If you are interested in becoming a physician-scientist, I invite you to consider the Joint MD-PhD program offered by McGill University. What are physician-scientists? They are practicing physicians who dedicate the majority of their time to conducting research. Usually working at academic medical centers, they teach and have administrative and clinical duties like other academic physicians. What distinguishes physician-scientists? They are particularly committed to the creation of new medical knowledge. They play a key role by pinpointing novel and clinically relevant questions at the bedside and by using their knowledge and tools to research these questions. They then take their research results and use them at the bedside. How does one become a physician-scientist? One of the best ways to becoming a physician-scientist is by obtaining joint MD-PhD degrees.
Created in 1989, McGill’s Joint MD-PhD program is one of the oldest in Canada. In addition to the medical teaching and training McGill has become internationally renowned for, our program aims to set the stage for successful careers as physician-scientists. This is accomplished in a number of ways: focused research training; a unique seminar series offering students opportunities to meet other physician-scientists and didactic lectures to develop the requisite skills for a successful research career; as well as individual, personalized mentoring from different mentors, see the Director's explanation of the MD-PHD program structure. If you are considering a career as a physician and are experienced and passionate about research, then McGill’s Joint MD-PhD program is for you. We encourage applications from students wishing to pursue a PhD in biomedical sciences, but also in less conventional domains.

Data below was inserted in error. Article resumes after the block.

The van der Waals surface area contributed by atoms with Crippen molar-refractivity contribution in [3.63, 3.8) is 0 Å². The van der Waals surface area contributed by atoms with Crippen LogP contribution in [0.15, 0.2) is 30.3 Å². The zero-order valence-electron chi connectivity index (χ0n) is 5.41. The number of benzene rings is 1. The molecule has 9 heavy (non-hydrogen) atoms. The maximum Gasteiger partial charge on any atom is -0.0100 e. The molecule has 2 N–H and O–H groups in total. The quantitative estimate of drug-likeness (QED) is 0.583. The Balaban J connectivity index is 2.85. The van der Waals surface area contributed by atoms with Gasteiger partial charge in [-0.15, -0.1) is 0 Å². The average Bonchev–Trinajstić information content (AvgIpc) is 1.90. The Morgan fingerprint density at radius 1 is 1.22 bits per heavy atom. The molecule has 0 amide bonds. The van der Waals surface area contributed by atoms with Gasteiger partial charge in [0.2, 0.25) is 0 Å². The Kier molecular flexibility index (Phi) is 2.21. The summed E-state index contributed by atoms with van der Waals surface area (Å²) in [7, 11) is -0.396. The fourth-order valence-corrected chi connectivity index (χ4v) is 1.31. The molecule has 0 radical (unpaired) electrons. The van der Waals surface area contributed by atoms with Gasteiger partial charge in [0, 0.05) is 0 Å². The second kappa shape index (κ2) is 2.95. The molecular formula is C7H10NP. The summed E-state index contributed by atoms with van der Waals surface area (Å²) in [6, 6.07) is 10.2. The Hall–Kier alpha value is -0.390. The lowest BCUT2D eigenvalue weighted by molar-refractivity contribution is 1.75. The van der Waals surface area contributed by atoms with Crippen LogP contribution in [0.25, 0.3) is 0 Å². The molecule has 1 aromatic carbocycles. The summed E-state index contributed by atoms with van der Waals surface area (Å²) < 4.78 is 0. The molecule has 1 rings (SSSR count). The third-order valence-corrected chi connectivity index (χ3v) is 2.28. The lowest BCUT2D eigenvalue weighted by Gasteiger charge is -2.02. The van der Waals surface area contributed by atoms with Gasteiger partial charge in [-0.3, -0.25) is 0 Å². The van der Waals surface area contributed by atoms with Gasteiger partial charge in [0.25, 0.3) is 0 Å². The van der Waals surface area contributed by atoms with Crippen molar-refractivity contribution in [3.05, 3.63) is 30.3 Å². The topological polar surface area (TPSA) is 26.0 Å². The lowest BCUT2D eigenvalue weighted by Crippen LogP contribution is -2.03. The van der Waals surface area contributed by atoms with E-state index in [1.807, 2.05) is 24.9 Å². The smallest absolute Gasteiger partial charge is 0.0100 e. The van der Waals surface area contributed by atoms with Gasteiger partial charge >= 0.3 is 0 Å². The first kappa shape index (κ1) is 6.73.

Physician-scientists make a real difference. They contribute to the survival and the improvement in quality of life of many patients. While it may not be apparent on a daily basis, they are actors in the discovery of new knowledge with long-lasting impact on patient care, for example, developing a small probe that can distinguish between cancerous and non-cancerous brain cells. They train the next generation of physicians and researchers, who will in turn take our current knowledge base further. It is with great enthusiasm that I recommend the physician-scientist career path – few career paths are so meaningful and gratifying.
Wishing you all the best in your endeavours,
Mark J. Eisenberg, MD, MPH
Director, MD-Ph.D. program
Professor of Medicine
Staff Cardiologist, Jewish General Hospital